Cindy Kao, from the MIT Media Lab, came to the Armitage Gone! Dance studio in September to test her temperature changing make-up with dancers – whose bodies are hot from dancing and will be even hotter under stage light. She will develop the ideas while in Taiwan before testing the make-up again in New York at Japan Society in February.
You Took A Part of Me
The Latest Update
MIT Media Lab Designer, Cindy Kao, tests her make-up on Armitage Gone! Dance
Karole and Reiko talk about the music.
Karole and Reiko met in July in Willapa Bay in southern Washington State to work on the music for You Took A Part Of Me.
You Took A Part of Me
Reiko Yamada is starting the composition for You Took a Part of Me. She will be meeting with choreographer Karole Armitage in late July during her month long Willapa Bay AIR – Artist Residence Program, located on the southwest Pacific coast of Washington state .
You Took A Part of Me (formerly called Demon in the Heart)
You can see the dancers who will perform You took A Part of Me from June 12-16, 2018 at New York Live Arts (219.W. 19 St.) nightly at 7:30 on the program, WOMEN CREATE- A Festival of Dance. For this production we are presenting Donkey Jaw Bone:
Donkey Jaw Bone, inspired by Mexican’s theatrical wrestling form, Lucha Libre, sits at the border of sport, dance and ritual, invoking connections between sometimes contradictory domains: rural and urban, tradition and modernity, ritual and parody, machismo and feminism, politics and spectacle. The Traditional music is performed live on pre-Columbian instruments, the teponaztli (a pitched slit-log drum), the hueheutl (an upright tubular drum), ayoyotes (an Aztec percussion instrument made from the shells of the ayoyote tree tied around the ankle), the quijada, (a donkey jawbone) and the jarana (a guitar-like instrument from the Veracruz region of Mexico). The dance draws on Balanchine’s Agon, (the ancient Greek term for struggle or contest), pre-Columbian and contemporary minimalism, drag queen style and re-enacts documentary Lucha wrestling matches portrayed with a nod to the traditional characters of Lucha Libre – the Tecnico or good guys, the rudo or heels and the Exotico or campy, effeminate wrestlers.
You Took A Part of Me (YTP) is a transdisiplinary collaboration to create a contemporary Noh inspired, wired production that combines the minimalist rigor of traditional Ghost Noh with emergent technologies. Noh, the Japanese music drama performed since the 14th century, is the oldest theater art still performed today. Choreographer, Karole Armitage, Harvard professor of Japanese Culture, Melissa McCormick, MIT Media Lab designers, Cindy Hsin-Liu Kao and Jifei Ou, costume designer, Peter Speliopoulos, lighting designer Clifton Taylor and composer, Reiko Yamada are creating a dreamlike work inspired by the idea of intertexuality —the concept that all texts have relationships to other texts. The work extends this concept to a theory of movement positing that patterned movement is a text made of body language and thus, becomes a part of dance meaning, in conversation with other dance and music texts across different historical eras and cultures. YTP incorporates expressive, new technologies adapted for the stage to explore erotic entanglement, unresolved attachments and the search for harmony that are hallmarks of Noh Theater.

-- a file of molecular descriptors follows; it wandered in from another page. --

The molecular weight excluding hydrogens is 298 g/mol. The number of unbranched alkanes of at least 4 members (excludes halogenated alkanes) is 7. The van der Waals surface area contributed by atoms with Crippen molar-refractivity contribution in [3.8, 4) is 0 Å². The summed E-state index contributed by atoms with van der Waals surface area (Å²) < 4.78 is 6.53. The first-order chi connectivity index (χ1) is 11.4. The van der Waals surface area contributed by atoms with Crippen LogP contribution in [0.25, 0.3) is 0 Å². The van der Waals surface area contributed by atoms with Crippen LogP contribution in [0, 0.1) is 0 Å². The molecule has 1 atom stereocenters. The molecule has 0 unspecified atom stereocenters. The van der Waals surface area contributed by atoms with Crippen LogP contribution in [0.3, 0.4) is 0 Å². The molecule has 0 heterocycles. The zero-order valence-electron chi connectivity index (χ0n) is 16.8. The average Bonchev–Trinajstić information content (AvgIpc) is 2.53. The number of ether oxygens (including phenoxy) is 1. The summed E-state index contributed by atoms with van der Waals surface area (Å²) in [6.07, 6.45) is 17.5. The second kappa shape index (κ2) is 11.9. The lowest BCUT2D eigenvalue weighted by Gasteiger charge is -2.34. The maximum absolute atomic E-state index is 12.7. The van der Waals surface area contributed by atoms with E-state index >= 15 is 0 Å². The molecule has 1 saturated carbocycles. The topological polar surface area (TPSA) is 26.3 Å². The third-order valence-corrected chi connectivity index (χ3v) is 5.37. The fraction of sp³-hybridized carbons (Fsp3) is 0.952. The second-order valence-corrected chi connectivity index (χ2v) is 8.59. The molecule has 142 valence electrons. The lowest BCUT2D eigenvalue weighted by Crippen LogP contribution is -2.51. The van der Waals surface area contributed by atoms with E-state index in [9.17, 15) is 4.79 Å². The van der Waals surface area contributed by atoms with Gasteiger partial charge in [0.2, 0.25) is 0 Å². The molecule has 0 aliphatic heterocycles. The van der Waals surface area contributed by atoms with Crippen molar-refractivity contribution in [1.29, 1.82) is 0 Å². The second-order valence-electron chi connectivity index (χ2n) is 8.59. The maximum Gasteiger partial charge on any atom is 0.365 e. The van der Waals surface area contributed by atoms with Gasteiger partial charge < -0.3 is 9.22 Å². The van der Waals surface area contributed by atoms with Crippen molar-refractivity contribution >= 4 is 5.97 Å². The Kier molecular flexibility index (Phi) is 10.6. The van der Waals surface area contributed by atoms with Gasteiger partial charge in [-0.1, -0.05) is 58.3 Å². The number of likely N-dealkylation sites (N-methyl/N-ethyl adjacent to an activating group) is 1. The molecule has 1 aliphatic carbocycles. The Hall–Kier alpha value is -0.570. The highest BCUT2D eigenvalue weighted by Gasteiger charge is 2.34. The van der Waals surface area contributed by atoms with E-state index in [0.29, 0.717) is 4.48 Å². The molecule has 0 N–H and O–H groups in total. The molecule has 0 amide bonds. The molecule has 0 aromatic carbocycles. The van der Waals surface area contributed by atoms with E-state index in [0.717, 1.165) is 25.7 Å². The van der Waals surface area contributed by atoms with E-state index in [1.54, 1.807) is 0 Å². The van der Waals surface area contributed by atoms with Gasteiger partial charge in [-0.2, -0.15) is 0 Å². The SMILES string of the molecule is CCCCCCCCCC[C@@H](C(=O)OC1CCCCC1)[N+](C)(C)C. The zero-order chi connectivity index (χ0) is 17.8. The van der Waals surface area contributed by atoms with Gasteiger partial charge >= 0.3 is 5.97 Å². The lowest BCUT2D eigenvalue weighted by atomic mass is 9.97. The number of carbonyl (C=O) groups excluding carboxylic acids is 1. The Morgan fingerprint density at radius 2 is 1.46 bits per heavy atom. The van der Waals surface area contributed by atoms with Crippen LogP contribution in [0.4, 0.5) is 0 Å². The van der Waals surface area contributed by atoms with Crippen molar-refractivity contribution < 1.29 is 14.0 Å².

YTP will premiere at Japan Society in New York in April 2019 during a season that coincides with the Metropolitan Museum of Art exhibition of The Tale of Genji . The Tale of Genji, authored by the female writer Murasaki Shikibu in the early eleventh century is an immensely complex psychological work. Called the world’s first novel, it is also a primary the source of Noh Theater.
The philosophic underpinnings of Noh imply that a ghost is a person caught between two worlds. Like our own search to understand where we came from and where we have arrived, Noh’s protagonists reckon with emotional attachments and grudges from the past while seeking enlightenment. Inspired by the austere rigor of Noh, the creative team is using the constituent of air/breath as an actuator and metaphor to link the collection of techniques, skills and processes that make up . Air/breath give shape to a wired trance of altered consciousness: costumes warp; an upswept hairstyle unwinds in slow motion; a threshold morphs to block the way; skin changes color; choreography is shaped by the geometry of airflow; breath propels music and movement. Yamada will create an otherworldly sonic environment making use of space, several Japanese traditional instruments (using her background in Japanese traditional music) and electronics. The instrumental part will be complemented by live electronics that ‘read’ dancers through sensors and, subtly reacting to them, act as a shadow for both musician and dancers. YTP is a stripping away, at once a feminist and a spiritual reckoning leading to a transcendent experience.
The process began in January 2018 when Armitage worked at the MIT Media Lab with the designers. In fall 2018 the team rehearse in New York and at Harvard during McCormick’s “Noh & Modern Dance” class. Armitage works again at the MIT Media Lab in 2019, completing the final rehearsal process in New York, before the world premiere.
Mask Your Sonic Story, is an experimental opera by Reiko Yamada. Rather than the explicit storyline of traditional operas, Mask Your Sonic Story offers its audience a collection of hints in the shape of words, onomatopoeia, movements, and costumes, which are left open to interpretation. Audience members can move freely around the set to follow characters during the performance, which allows them to hear their own”secret song”. As a result, Mask Your Sonic Story creates as many narratives as there are audience members.
Start and End Dates
05/02/2018 — 04/15/2019
New York, New York